COLUMBUS, Ohio — On the same day NASCAR made the call to ban the Confederate flag at its events, Ohio lawmakers rejected a proposal to prohibit the flag at the state's county fairs.
12th district Rep. Juanita Brent (D-Cleveland) proposed the idea Wednesday in an amendment to House Bill 665, which overall is meant to address fair funding, amusement ride safety, and other agricultural issues. Brent made a point that Ohio was never even a part of the Confederacy, but the Republican-led House rejected the measure mostly along party lines.
Brent issued the following statement after the vote:
"The Confederate flag is a banner of white supremacy and a reminder of our nation’s original sin of slavery. That Republicans in the Ohio House cannot bring themselves to vote to condemn and prohibit these displays of white supremacy and outright racism at our local and county exhibitions—the places where we go to celebrate the best of Ohio—is a real shame, and a black eye on this institution. If you don’t stand up to white supremacists, you stand with them."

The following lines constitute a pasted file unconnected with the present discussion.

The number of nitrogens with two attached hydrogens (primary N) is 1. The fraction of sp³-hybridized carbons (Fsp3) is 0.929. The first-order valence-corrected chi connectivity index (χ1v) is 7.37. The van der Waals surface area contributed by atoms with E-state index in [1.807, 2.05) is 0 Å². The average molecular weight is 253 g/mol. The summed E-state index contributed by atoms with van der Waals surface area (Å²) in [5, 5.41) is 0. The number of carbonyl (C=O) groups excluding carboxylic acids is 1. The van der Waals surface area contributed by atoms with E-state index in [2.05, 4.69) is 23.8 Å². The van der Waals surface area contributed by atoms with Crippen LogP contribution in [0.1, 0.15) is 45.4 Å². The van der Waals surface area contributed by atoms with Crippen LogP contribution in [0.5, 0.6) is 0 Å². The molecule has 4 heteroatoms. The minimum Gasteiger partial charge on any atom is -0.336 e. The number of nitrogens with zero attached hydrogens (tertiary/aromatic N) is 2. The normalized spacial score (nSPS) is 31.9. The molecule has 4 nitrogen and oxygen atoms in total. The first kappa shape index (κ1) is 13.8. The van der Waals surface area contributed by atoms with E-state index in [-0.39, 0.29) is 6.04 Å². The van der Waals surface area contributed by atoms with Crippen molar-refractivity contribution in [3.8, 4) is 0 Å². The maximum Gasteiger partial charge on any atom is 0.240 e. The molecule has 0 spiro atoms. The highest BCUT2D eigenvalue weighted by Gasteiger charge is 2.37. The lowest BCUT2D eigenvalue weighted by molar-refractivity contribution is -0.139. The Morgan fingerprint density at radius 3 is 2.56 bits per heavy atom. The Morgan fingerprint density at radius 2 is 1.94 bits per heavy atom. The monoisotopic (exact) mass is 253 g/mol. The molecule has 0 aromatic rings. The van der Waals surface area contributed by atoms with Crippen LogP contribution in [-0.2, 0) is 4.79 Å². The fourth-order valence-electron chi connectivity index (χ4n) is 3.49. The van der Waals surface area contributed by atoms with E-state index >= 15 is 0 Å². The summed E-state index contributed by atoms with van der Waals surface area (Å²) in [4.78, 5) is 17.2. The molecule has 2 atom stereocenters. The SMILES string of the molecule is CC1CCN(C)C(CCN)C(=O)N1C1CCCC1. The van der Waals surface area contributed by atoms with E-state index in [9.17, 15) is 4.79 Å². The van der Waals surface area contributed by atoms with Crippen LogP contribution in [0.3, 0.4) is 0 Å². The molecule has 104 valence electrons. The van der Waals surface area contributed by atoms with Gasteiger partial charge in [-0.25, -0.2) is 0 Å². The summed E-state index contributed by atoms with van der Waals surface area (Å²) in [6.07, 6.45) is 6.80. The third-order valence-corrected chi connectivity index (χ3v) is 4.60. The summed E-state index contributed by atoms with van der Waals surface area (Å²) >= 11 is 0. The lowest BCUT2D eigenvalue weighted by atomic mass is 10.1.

GOP members of the General Assembly claimed the idea would've been a violation of the First Amendment, and proposed each fair board make its own decision. The sale of the flag at some fairs has long been a point of contention among Ohioans, particularly in Lorain County.
House Minority Leader Emilia Strong Sykes (D-Akron) agreed with Brent's assessment of the situation:
"Ohio was a part of the Union. The failure to oppose a symbol of treason is absurd. The symbolism that the Confederate flag represents is racism and oppression of Black and indigenous people. The Republican-led legislature should not be using taxpayer funds to promote hate and treason. Ohioans deserve better. The fact that Republicans are unwilling to listen to the diverse voices of Ohioans requesting to respect Black lives goes to show the disconnect between what the people want, and what the Republican-led legislature is willing to do."
The Ohio State Fair banned the sale of Confederate flag merchandise in 2015. Brent also proposed a similar amendment that would've cut funding to all county and independent fair selling such merchandise, but that measure was tabled as well.
HB 665 passed the House by a vote of 62-25. All but five Democrats were in the negative.